Pakistani government officials have announced military operations in
the country's northwest will be suspended out of respect for the Muslim
holy month of Ramadan.
The head of Pakistan's interior ministry, Rehman Malik, said on Saturday the offensive against militants in the tribal region will be
halted Sunday night to allow displaced civilians to return home and
observe the religious festival (which is expected to begin Monday). He warned that security forces will retaliate if attacked.
Malik made the comments during a news conference in the eastern city of Lahore.
Military officials say at least 40 militants were killed after fighter
jets began pounding militant hideouts in the Swat Valley late Friday,
to try to flush militants from the area.
Elsewhere in the northwest, residents and officials say a missile fired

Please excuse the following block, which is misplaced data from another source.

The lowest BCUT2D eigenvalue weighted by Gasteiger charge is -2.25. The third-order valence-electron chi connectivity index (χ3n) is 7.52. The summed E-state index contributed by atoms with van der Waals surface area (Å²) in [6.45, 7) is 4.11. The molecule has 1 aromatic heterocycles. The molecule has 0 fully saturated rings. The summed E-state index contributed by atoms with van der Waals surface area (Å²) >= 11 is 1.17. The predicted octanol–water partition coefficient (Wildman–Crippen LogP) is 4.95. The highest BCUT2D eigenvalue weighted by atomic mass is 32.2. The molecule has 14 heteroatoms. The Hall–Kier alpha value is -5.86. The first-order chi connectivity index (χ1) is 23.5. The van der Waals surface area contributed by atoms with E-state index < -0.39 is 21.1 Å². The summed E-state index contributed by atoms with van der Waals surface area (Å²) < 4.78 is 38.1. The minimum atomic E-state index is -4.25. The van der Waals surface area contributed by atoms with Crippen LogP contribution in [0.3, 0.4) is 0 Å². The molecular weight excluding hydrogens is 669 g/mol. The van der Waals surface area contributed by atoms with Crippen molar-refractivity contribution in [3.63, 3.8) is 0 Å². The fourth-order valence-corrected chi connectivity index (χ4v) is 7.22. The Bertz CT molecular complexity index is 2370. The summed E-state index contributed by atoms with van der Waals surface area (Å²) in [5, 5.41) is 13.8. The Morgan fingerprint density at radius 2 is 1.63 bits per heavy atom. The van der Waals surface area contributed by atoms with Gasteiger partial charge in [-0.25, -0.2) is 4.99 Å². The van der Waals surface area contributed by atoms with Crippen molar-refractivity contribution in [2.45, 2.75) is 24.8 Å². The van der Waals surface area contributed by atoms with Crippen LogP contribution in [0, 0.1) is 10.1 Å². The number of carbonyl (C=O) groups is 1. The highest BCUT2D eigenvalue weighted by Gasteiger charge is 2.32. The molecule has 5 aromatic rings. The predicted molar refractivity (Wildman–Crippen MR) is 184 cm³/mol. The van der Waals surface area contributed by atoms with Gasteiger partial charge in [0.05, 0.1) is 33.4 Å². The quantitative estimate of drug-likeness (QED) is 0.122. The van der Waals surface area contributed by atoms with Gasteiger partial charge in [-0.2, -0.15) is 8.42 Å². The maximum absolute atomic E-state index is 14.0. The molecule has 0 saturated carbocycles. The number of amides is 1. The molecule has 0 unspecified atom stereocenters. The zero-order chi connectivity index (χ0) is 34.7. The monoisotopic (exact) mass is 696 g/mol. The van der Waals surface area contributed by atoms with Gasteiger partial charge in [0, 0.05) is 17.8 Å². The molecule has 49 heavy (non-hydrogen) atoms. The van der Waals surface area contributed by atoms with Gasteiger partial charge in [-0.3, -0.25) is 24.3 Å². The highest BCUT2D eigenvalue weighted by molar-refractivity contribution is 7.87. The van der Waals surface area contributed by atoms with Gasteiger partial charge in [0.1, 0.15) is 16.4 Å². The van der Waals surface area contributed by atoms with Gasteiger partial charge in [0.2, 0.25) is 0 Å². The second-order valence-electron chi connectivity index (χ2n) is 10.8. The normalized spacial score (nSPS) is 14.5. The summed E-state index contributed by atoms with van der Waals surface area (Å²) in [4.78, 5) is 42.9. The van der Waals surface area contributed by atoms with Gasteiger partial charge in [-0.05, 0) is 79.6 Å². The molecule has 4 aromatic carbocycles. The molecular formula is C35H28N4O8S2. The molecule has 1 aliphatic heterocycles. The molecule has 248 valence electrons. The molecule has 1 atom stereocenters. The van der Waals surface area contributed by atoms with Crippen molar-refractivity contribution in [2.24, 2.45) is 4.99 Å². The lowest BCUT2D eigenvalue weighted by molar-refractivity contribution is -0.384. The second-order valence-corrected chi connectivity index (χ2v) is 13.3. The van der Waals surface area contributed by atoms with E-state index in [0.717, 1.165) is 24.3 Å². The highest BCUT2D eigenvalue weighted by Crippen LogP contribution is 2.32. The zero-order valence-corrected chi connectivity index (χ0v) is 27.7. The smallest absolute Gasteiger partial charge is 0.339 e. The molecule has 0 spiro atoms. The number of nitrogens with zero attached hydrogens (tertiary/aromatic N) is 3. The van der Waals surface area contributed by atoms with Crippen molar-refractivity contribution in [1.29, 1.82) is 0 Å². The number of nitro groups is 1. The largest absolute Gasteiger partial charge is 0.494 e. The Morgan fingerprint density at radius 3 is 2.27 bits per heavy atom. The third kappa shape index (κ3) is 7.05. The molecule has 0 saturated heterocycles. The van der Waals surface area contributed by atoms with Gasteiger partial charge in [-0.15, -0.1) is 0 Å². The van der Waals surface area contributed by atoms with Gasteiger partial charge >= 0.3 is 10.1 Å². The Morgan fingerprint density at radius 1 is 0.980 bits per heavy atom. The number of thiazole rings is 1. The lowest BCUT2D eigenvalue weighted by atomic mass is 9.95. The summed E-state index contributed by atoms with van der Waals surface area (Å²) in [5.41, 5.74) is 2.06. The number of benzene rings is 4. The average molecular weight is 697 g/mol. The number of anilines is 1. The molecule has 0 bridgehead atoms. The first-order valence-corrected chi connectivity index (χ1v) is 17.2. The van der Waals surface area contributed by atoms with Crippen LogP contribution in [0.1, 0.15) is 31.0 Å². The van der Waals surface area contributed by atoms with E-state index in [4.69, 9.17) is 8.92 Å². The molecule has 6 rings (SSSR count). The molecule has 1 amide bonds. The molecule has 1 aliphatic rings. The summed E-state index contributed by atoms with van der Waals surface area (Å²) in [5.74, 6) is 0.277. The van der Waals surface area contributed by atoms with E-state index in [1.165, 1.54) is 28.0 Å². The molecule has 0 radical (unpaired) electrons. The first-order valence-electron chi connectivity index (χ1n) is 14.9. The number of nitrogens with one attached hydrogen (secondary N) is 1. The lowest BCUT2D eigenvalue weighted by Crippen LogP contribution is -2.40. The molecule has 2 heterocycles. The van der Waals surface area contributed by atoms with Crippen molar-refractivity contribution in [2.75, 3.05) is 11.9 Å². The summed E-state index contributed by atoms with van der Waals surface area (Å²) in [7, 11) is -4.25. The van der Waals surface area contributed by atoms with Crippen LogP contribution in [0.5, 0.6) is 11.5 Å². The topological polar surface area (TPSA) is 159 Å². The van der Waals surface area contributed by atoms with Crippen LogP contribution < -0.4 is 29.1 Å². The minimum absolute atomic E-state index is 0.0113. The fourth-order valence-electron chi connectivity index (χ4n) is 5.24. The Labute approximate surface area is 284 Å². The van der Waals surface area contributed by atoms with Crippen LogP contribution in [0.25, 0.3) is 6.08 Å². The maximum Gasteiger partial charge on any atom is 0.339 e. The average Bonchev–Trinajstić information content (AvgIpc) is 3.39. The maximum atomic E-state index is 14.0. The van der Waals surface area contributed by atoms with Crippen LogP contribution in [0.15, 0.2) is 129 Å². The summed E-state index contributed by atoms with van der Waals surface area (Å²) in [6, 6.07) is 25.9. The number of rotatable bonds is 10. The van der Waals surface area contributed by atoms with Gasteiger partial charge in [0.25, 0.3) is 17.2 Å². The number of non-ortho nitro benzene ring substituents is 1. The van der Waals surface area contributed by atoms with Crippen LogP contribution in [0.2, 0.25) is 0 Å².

from across the border in Afghanistan has hit a suspected militant
hideout in the town of Wana, in South Waziristan. Officials say at
least five people were killed.
A Pakistani army spokesman (Major Murad Khan) said he was aware of the explosion, but could not confirm whether it was caused by a missile.
It was not immediately clear who was responsible for the attack, but
U.S.-operated pilotless drone aircraft have launched attacks in
Pakistan's border region in recent months, killing militants.
More than 500 militants have been killed during a military offensive in
the Bajaur tribal region. Red Cross officials say 200-thousand people
-- mostly women and children -- have also been displaced since the
fighting began several weeks ago.
A Red Cross spokeswoman (Carla Haddad)
says the aid
organization plans to deliver large quantities of food and other
supplies to those living in makeshift camps in the tribal areas of Dir
and Mardan in North West Frontier Province.